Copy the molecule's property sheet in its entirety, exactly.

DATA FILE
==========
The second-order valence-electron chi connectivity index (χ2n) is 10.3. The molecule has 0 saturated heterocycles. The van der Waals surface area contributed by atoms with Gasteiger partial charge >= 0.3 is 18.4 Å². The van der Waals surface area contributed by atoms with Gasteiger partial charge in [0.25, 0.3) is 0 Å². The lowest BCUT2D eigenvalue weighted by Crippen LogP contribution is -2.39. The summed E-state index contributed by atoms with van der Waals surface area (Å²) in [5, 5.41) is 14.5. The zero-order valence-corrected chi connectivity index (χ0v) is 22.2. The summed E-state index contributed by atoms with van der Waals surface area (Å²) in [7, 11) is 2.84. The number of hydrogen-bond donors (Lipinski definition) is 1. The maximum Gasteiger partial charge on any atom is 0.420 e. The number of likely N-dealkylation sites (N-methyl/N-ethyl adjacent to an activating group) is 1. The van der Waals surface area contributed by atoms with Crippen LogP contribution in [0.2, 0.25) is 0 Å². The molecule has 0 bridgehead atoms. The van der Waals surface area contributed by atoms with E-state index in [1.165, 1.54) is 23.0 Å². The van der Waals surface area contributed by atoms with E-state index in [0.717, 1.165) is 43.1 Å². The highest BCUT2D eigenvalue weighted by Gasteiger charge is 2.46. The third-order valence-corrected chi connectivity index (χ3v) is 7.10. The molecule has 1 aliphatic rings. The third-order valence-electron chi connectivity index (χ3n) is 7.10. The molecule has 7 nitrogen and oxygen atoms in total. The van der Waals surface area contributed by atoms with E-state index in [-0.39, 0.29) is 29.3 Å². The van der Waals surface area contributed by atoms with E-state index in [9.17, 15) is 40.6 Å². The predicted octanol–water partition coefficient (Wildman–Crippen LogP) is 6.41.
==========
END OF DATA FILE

The second-order valence-electron chi connectivity index (χ2n) is 10.3. The molecule has 0 saturated heterocycles. The van der Waals surface area contributed by atoms with Gasteiger partial charge >= 0.3 is 18.4 Å². The van der Waals surface area contributed by atoms with Gasteiger partial charge in [0.25, 0.3) is 0 Å². The lowest BCUT2D eigenvalue weighted by Crippen LogP contribution is -2.39. The summed E-state index contributed by atoms with van der Waals surface area (Å²) in [5, 5.41) is 14.5. The zero-order valence-corrected chi connectivity index (χ0v) is 22.2. The summed E-state index contributed by atoms with van der Waals surface area (Å²) in [7, 11) is 2.84. The number of hydrogen-bond donors (Lipinski definition) is 1. The maximum Gasteiger partial charge on any atom is 0.420 e. The number of likely N-dealkylation sites (N-methyl/N-ethyl adjacent to an activating group) is 1. The van der Waals surface area contributed by atoms with Crippen LogP contribution in [0.2, 0.25) is 0 Å². The molecule has 0 bridgehead atoms. The van der Waals surface area contributed by atoms with E-state index in [1.165, 1.54) is 23.0 Å². The van der Waals surface area contributed by atoms with E-state index in [0.717, 1.165) is 43.1 Å². The highest BCUT2D eigenvalue weighted by Gasteiger charge is 2.46. The third-order valence-corrected chi connectivity index (χ3v) is 7.10. The molecule has 1 aliphatic rings. The third-order valence-electron chi connectivity index (χ3n) is 7.10. The molecule has 7 nitrogen and oxygen atoms in total. The van der Waals surface area contributed by atoms with E-state index in [-0.39, 0.29) is 29.3 Å². The van der Waals surface area contributed by atoms with E-state index in [9.17, 15) is 40.6 Å². The predicted octanol–water partition coefficient (Wildman–Crippen LogP) is 6.41.